The Sadducees' argument that a woman married to seven brothers would not know who was her husband in the afterlife was a patently thin excuse for their insular attitudes regarding the less fortunate, and, Jesus argued, a misreading of the very Books of Moses. His encounter with the God of Abraham, Isaac and Jacob proved that they were alive and that God is the God of living, not the dead. Resurrection not only affirms that God loves his friends eternally, but it extends our responsibility for one another beyond this life. The poor of this world will stand in judgment over those who neglected them. God waits among the poor and suffering to see who is prepared to claim an eternity of love.

The joy of the Gospel is that the mystery of God is so great it takes an eternity to share in it. This means that every relationship we have is an eternal gift and an etermal responsibility.

Now Is the Hour of Our Visitation

Posted on 31 May 2016 by patmarrin

"Blessed are you who believed that hat was spoken to you by the Lord would be fulfilled" (Luke 1:43).

If history records the lives of great leaders and the movement of armies that redraw the maps of nations, God's view of things is from below the false and fleeting structures of human ambition to reveal the real movers and shakers of hope and promise.

Two pregnant women greet each other in a village at the margins of the Roman empire 2,000 years ago, and at the sound of their voices the Word of God reverberates across the universe. The unborn child in Elizabeth's ancient womb leaps for joy to re-enact the dance of David before the Ark of the Covenant (2 Sam 6:14). The unborn child in Mary's virginal womb reclaims the throne of David and the messianic memory of God's promise to liberate the poor.

This is real power hidden in vulnerability, and it sends tremors through the empire and through every subsequent boast of wealth and status that is not grounded in the plan of God. Of all the icons and insignias of kingdoms and dynasties, a single hero, hanging from a cross, will endure as the measure of dignity and freedom for all the world to see.

Mary overflows with joy and sings her Magnificat, praising God for keeping every promise to the anawim -- the little ones -- of history. Her canticle is one of nine recorded in the scriptures. Each one sings the same theme, the reversal of fortune for those history has forgotten in its rush for power. Mary's song is the song of Hannah (1 Sam 2:1-10), the mother of the Prophet Samuel. Zechariah, the father of John the Baptist, and Simeon and Anna in the Temple add their voices to the biblical chorus of witnesses to God's mysterious and paradoxical ways.

Every generation sees its moment as the "best of times and the worst of times," a unique Dickensian drama, thus loading the calculus with both hope and terror. Our moment is now, our world tottering between breakdown and breakthrough, dying and birthing. The violent and divisive rhetoric rising within the new digital magnifier of the Internet is both a beacon of truth and a vipers' nest of lies competing for influence and control. Our call is to align our fortunes with the Holy Spirit of history, who is always poised at the thin wedge of tomorrow, hovering over the waters of chaos to reveal the truth that dispels confusion and the mercy that calms our fevered minds and trembling hearts.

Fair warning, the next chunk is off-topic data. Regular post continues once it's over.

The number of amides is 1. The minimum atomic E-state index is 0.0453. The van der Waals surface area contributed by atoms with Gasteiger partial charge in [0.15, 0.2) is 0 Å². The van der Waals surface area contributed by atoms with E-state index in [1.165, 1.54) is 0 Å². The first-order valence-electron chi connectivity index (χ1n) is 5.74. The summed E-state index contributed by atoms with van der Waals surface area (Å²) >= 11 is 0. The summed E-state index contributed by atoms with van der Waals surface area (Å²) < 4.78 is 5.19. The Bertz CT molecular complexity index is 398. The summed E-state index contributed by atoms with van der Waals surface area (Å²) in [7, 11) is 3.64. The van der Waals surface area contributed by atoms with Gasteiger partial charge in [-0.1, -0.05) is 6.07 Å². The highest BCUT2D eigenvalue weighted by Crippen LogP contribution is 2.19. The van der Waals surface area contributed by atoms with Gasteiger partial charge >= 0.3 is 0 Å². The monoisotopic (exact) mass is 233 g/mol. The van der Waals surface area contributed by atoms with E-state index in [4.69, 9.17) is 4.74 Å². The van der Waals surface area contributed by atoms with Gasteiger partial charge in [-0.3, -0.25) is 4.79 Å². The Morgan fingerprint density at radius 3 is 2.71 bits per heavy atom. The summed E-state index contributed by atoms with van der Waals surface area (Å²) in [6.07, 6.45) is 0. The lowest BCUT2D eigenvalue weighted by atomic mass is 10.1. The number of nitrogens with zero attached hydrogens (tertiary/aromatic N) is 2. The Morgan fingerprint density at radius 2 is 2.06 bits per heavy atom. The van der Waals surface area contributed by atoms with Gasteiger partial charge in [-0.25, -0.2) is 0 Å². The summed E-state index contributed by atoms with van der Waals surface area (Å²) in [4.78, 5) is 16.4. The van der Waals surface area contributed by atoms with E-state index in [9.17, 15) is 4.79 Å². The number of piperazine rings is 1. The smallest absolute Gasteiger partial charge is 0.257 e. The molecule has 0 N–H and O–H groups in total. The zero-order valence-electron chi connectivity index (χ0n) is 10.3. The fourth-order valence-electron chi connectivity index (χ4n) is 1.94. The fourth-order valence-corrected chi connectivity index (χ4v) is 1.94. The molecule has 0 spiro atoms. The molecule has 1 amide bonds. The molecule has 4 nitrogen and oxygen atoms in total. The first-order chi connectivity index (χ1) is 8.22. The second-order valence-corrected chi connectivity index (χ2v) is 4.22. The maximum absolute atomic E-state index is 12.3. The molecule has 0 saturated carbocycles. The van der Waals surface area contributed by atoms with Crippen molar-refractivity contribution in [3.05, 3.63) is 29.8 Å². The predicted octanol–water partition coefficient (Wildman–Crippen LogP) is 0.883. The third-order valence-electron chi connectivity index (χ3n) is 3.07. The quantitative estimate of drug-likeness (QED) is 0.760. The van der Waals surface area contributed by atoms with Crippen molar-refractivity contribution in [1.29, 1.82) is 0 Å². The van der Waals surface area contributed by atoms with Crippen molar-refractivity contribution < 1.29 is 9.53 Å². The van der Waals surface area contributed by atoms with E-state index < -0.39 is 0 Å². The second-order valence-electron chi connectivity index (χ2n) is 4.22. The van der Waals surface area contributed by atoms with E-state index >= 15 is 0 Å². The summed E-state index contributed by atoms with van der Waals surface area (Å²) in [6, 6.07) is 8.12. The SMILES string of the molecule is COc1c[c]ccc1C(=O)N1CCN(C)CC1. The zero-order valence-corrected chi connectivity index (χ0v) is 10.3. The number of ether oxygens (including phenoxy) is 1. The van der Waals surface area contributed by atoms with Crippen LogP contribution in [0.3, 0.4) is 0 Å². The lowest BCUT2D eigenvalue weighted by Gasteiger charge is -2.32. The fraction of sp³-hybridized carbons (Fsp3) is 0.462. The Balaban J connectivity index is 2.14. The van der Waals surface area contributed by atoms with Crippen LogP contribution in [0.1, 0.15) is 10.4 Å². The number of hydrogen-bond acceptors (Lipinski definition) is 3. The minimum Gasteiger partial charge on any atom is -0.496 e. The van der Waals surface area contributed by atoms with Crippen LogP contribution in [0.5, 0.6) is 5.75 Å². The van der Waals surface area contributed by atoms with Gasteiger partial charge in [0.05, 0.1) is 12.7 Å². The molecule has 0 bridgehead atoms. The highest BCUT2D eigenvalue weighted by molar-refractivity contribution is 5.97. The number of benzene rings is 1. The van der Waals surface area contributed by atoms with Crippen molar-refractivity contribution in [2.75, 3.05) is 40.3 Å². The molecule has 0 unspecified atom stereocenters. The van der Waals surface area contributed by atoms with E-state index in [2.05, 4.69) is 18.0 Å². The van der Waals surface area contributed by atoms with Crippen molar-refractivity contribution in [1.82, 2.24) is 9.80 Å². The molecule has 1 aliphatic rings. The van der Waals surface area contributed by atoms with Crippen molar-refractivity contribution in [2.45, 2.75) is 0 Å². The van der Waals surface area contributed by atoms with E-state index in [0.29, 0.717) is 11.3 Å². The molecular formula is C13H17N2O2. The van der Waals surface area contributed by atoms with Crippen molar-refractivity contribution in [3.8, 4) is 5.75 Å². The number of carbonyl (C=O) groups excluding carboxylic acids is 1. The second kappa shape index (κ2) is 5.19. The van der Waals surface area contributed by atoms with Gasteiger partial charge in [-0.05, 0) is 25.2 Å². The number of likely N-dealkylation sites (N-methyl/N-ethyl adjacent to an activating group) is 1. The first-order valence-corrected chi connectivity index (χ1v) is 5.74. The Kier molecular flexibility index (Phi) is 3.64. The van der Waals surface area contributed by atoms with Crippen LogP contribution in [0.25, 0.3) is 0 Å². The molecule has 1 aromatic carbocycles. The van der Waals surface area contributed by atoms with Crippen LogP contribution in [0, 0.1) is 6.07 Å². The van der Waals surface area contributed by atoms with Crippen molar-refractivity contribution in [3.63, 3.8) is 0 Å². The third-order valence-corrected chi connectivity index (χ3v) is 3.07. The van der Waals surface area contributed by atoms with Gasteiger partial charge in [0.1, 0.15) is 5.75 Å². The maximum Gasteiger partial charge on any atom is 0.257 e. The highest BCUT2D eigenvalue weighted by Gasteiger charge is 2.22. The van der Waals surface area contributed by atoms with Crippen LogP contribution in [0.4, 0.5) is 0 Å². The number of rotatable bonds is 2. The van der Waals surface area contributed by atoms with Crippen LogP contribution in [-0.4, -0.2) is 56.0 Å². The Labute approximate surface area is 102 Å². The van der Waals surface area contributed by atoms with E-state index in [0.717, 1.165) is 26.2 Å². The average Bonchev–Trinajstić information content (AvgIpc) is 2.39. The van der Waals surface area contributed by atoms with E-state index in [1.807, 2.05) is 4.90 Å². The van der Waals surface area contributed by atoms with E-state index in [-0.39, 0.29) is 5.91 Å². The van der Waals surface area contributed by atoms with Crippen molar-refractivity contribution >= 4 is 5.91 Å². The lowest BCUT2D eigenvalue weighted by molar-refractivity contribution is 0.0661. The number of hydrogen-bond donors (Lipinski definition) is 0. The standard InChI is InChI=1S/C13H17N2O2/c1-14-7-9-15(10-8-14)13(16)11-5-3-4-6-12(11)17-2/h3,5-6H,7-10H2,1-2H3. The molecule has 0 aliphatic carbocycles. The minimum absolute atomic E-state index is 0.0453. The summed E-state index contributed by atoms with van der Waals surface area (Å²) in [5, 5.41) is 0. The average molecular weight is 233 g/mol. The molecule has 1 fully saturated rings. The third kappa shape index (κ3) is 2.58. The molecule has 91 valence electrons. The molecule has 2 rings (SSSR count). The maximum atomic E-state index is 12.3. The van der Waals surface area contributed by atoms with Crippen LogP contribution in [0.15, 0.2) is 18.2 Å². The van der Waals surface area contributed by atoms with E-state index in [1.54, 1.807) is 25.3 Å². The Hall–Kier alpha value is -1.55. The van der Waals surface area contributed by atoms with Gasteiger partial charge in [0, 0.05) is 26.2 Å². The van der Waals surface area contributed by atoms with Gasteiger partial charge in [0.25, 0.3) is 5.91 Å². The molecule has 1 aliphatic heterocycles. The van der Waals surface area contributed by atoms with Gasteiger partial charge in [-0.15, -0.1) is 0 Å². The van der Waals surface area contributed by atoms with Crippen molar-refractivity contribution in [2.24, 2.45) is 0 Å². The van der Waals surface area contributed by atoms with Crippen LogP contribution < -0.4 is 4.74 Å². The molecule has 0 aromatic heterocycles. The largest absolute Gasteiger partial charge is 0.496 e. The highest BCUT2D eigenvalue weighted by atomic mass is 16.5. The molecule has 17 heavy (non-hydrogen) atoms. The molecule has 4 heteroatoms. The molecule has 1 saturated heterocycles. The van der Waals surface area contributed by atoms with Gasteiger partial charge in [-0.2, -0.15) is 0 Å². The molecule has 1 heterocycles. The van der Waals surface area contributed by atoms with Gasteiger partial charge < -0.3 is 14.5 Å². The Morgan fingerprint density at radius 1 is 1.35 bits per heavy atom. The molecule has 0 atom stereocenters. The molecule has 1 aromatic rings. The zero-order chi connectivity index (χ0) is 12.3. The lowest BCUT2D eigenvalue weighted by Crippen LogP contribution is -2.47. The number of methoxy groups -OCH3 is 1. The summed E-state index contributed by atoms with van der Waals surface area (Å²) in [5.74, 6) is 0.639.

Two pregnant women and their unborn children announce the victory of love over death. Their canticle gently and slowly penetrates the cacophony of voices competing for power with the oldest song in the universe. God is love, God is love, God is love. Let this be our song, our hope and our call to action.

A Day to Remember

Posted on 30 May 2016 by patmarrin

"The stone that the builders rejected has become the cornerstone" (Mark 12:10).

One of Jesus' last parables is directed to the religious leaders of his time, confronting them with their failure to show the fruits of all that God had entrusted to them. Like the vineyard tenants, they not only produced nothing, they scorned the messengers sent by God to ask for an accounting. As a result, the vineyard was to be taken away from them and given to others.

A great paradox is at work in history: what is rejected becomes the basis for something new and wonderful. Jesus is himself the perfect fulfillment of this paradox. Rejected, betrayed, abandoned and murdered, he is revealed as God's hesed -- unconditional and undeserved mercy to sinners. In Jesus, God rejects our rejection and overwhelms us with divine friendship while we were still enemies. Those who respond to this unfathomable love become the model for a new creation, a beloved community at the end of history, as it was intended from the beginning. Those who still reject this invitation bring judgment on themselves, a tragedy made possible by human freedom. Even divine mercy cannot save those who do not want to be saved.

This parable is an urgent appeal by Jesus to those who should have known better, leaders who were well versed in the scriptures and claimed the Law as their guide. Blinded by pride and unable to accept the pure gift of God's love, such leaders always kill the prophets rather than admit that they are wrong. Nations that sow violence and abuse will reap a harvest of the same within history. Religions that rule by power and money will crumble when crisis comes. The torch not kindled and guarded by one group will be passed to another that holds it high and lets it shine forth.

Isn't this a fit parable is for us on Memorial Day? Or a message to the churches confronted by prophets pleading for reform? Let those who have eyes to hear, hear, and those who have eyes to see, see.